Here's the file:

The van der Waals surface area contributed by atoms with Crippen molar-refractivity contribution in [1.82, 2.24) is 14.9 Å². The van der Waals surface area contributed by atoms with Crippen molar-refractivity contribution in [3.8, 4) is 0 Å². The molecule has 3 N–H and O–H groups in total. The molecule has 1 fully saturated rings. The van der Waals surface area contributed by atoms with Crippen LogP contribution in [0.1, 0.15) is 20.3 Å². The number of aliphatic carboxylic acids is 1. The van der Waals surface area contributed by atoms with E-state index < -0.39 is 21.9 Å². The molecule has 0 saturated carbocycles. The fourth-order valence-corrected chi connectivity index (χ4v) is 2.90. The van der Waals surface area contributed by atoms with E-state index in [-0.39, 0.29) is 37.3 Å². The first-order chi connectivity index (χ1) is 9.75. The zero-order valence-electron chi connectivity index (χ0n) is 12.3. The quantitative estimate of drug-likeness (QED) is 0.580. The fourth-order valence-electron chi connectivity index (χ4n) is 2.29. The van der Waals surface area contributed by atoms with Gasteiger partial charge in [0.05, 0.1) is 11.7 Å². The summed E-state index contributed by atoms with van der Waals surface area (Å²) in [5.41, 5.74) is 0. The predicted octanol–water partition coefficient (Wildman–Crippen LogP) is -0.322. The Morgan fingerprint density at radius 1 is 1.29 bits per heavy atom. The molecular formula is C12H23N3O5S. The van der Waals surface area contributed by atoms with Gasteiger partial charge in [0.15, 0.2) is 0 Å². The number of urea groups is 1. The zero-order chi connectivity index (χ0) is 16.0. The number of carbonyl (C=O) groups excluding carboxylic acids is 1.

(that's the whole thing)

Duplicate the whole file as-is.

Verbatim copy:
The van der Waals surface area contributed by atoms with Crippen molar-refractivity contribution in [1.82, 2.24) is 14.9 Å². The van der Waals surface area contributed by atoms with Crippen molar-refractivity contribution in [3.8, 4) is 0 Å². The molecule has 3 N–H and O–H groups in total. The molecule has 1 fully saturated rings. The van der Waals surface area contributed by atoms with Crippen LogP contribution in [0.1, 0.15) is 20.3 Å². The number of aliphatic carboxylic acids is 1. The van der Waals surface area contributed by atoms with E-state index < -0.39 is 21.9 Å². The molecule has 0 saturated carbocycles. The fourth-order valence-corrected chi connectivity index (χ4v) is 2.90. The van der Waals surface area contributed by atoms with E-state index in [-0.39, 0.29) is 37.3 Å². The first-order chi connectivity index (χ1) is 9.75. The zero-order valence-electron chi connectivity index (χ0n) is 12.3. The quantitative estimate of drug-likeness (QED) is 0.580. The fourth-order valence-electron chi connectivity index (χ4n) is 2.29. The van der Waals surface area contributed by atoms with Gasteiger partial charge in [0.05, 0.1) is 11.7 Å². The summed E-state index contributed by atoms with van der Waals surface area (Å²) in [5.41, 5.74) is 0. The predicted octanol–water partition coefficient (Wildman–Crippen LogP) is -0.322. The Morgan fingerprint density at radius 1 is 1.29 bits per heavy atom. The molecular formula is C12H23N3O5S. The van der Waals surface area contributed by atoms with Gasteiger partial charge in [0.15, 0.2) is 0 Å². The number of urea groups is 1. The zero-order chi connectivity index (χ0) is 16.0. The number of carbonyl (C=O) groups excluding carboxylic acids is 1.